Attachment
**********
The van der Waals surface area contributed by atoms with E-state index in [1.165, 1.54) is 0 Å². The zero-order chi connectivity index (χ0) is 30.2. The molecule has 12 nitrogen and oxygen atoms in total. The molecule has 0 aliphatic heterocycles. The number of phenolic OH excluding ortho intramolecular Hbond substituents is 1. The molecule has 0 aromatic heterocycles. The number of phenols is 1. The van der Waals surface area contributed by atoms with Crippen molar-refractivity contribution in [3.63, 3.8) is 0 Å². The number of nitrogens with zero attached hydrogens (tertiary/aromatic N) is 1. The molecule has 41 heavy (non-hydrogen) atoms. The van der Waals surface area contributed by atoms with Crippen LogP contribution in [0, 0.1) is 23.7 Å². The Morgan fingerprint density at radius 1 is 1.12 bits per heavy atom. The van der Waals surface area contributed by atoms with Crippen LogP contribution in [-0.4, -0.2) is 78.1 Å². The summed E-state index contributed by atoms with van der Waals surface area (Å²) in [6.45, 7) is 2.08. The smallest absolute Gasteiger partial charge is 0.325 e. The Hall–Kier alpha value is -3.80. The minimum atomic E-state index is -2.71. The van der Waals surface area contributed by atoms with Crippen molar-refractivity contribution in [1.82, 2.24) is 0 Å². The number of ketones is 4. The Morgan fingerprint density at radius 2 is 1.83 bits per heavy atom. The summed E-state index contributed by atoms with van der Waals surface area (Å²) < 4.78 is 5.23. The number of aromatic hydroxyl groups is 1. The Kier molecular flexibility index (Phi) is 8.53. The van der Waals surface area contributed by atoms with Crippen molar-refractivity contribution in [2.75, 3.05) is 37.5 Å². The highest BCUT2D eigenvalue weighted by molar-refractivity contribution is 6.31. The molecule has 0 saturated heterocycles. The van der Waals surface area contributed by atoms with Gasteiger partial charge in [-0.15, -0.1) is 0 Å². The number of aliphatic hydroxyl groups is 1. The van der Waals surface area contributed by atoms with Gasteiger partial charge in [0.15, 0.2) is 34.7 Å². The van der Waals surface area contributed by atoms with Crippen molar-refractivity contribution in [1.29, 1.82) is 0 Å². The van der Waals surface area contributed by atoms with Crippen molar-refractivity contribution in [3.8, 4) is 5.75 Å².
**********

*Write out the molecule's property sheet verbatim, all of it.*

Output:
The van der Waals surface area contributed by atoms with E-state index in [1.165, 1.54) is 0 Å². The zero-order chi connectivity index (χ0) is 30.2. The molecule has 12 nitrogen and oxygen atoms in total. The molecule has 0 aliphatic heterocycles. The number of phenolic OH excluding ortho intramolecular Hbond substituents is 1. The molecule has 0 aromatic heterocycles. The number of phenols is 1. The van der Waals surface area contributed by atoms with Crippen molar-refractivity contribution in [3.63, 3.8) is 0 Å². The number of nitrogens with zero attached hydrogens (tertiary/aromatic N) is 1. The molecule has 41 heavy (non-hydrogen) atoms. The van der Waals surface area contributed by atoms with Crippen LogP contribution in [0, 0.1) is 23.7 Å². The Morgan fingerprint density at radius 1 is 1.12 bits per heavy atom. The van der Waals surface area contributed by atoms with Crippen LogP contribution in [-0.4, -0.2) is 78.1 Å². The summed E-state index contributed by atoms with van der Waals surface area (Å²) in [6.45, 7) is 2.08. The smallest absolute Gasteiger partial charge is 0.325 e. The Hall–Kier alpha value is -3.80. The minimum atomic E-state index is -2.71. The van der Waals surface area contributed by atoms with Crippen molar-refractivity contribution in [1.82, 2.24) is 0 Å². The number of ketones is 4. The Morgan fingerprint density at radius 2 is 1.83 bits per heavy atom. The summed E-state index contributed by atoms with van der Waals surface area (Å²) < 4.78 is 5.23. The number of aromatic hydroxyl groups is 1. The Kier molecular flexibility index (Phi) is 8.53. The van der Waals surface area contributed by atoms with Crippen molar-refractivity contribution in [2.75, 3.05) is 37.5 Å². The highest BCUT2D eigenvalue weighted by molar-refractivity contribution is 6.31. The molecule has 0 saturated heterocycles. The van der Waals surface area contributed by atoms with Gasteiger partial charge in [-0.15, -0.1) is 0 Å². The number of aliphatic hydroxyl groups is 1. The van der Waals surface area contributed by atoms with Gasteiger partial charge in [0.15, 0.2) is 34.7 Å². The van der Waals surface area contributed by atoms with Crippen molar-refractivity contribution in [1.29, 1.82) is 0 Å². The van der Waals surface area contributed by atoms with Crippen molar-refractivity contribution in [3.8, 4) is 5.75 Å².